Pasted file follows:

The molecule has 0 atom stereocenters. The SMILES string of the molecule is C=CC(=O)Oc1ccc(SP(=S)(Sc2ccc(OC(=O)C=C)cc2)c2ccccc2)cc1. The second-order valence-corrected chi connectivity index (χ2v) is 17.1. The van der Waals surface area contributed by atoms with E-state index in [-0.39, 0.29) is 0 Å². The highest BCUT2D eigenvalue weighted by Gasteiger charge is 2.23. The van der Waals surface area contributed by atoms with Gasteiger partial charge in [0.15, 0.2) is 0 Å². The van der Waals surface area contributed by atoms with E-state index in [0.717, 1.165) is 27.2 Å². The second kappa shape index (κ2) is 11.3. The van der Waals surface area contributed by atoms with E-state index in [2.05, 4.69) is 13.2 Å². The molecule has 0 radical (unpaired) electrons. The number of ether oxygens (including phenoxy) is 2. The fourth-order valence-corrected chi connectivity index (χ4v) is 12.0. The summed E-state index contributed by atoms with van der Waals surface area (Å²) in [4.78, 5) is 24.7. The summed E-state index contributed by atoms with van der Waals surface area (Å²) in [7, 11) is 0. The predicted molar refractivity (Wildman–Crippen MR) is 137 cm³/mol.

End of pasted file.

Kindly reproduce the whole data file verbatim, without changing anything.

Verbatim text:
The molecule has 0 atom stereocenters. The SMILES string of the molecule is C=CC(=O)Oc1ccc(SP(=S)(Sc2ccc(OC(=O)C=C)cc2)c2ccccc2)cc1. The second-order valence-corrected chi connectivity index (χ2v) is 17.1. The van der Waals surface area contributed by atoms with E-state index in [-0.39, 0.29) is 0 Å². The highest BCUT2D eigenvalue weighted by Gasteiger charge is 2.23. The van der Waals surface area contributed by atoms with Gasteiger partial charge in [0.15, 0.2) is 0 Å². The van der Waals surface area contributed by atoms with E-state index in [0.717, 1.165) is 27.2 Å². The second kappa shape index (κ2) is 11.3. The van der Waals surface area contributed by atoms with E-state index in [2.05, 4.69) is 13.2 Å². The molecule has 0 radical (unpaired) electrons. The number of ether oxygens (including phenoxy) is 2. The fourth-order valence-corrected chi connectivity index (χ4v) is 12.0. The summed E-state index contributed by atoms with van der Waals surface area (Å²) in [4.78, 5) is 24.7. The summed E-state index contributed by atoms with van der Waals surface area (Å²) in [7, 11) is 0. The predicted molar refractivity (Wildman–Crippen MR) is 137 cm³/mol.